India’s fight against COVID - the Success Story

-- Anamika T.K, 4-E, Indian learners’ Own Academy

Thursday, January 12, 2023

The COVID-19 pandemic has exposed us to a health and humanitarian crisis where gaps in healthcare systems, government policies and personal behaviour have pushed us to a point where our Right to Life has been threatened. A collaborative effort between the government, civil society organizations and individuals is the only way to overcome this unprecedented crisis, co-creating a future where every child enjoys life in all its fullness. At the beginning of the year, India seemed to be winning the battle against the pandemic with daily cases as low as 9,000 in February, but it was only a brief triumphant euphoria.

The devastating second wave of the pandemic, caused by more virulent strains (both imported and indigenous), abandonment of COVID-19 protocols by a large population, and ‘super-spreader’ mass gatherings, has stretched India’s long-underfunded healthcare system. In a short span of eight weeks, India’s daily caseloads reached an average of over 300,000 cases per day, with a new record of daily infections on 6 May, and with only a little over 2% of the 1.3 billion population fully vaccinated, the danger of more numbers of people getting infected and further possible COVID-19 waves looms large over India and its healthcare system.The national lockdown was tightly enforced and has been described as one of the harshest in the world. Since late June, the lockdown has been lifted in stages and has transitioned to state-level lockdowns that have been largely reactive to local caseloads at any given time. Some form of restrictions on movement exists in most states. However, universal adherence to masking and social distancing has been difficult to enforce, and compliance has varied across states and districts.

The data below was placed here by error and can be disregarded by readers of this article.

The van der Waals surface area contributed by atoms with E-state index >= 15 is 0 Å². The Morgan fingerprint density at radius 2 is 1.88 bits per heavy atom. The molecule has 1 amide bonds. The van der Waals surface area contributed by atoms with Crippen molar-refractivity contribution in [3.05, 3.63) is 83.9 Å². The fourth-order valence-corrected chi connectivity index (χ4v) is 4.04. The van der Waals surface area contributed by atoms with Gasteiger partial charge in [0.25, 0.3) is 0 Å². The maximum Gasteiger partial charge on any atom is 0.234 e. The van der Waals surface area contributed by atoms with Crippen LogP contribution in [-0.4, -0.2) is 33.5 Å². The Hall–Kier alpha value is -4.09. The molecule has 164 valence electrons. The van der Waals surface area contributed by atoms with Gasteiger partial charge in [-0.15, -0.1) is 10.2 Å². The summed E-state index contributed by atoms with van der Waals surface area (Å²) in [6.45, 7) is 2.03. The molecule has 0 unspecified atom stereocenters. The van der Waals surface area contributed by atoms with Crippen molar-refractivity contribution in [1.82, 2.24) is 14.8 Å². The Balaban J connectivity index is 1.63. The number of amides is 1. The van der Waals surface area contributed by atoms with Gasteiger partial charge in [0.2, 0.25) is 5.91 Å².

With 8.5 hospital beds per 10,000 people and eight physicians per 10,000 patients, the country’s healthcare sector is highly under-equipped to effectively respond to the existing and impending crisis. Many incidences like Ashmitha’s will continue to echo across India if we do not address this emergency on a war footing. Hospitals in India are currently running short of beds, oxygen and overstretched healthcare staff.

In the initial phase of the second wave, the cities were the worst affected, but now the caseloads are quickly rising in rural India. This is a major cause of concern as the healthcare infrastructure in the rural areas are inadequately equipped to deal with a pandemic of this scale, pushing the rural population to seek medical attention in the cities, further exacerbating the healthcare system in the urban areas. The Indian constitution guarantees Right to Life for all citizens and this very right is threatened by the crisis, particularly for the most vulnerable and marginalized sections of society. The government of India has already called the civil society organizations to join hands in fighting this pandemic so that this constitutional right is guarded.

We should stay together to overcome such pandemics in the future.

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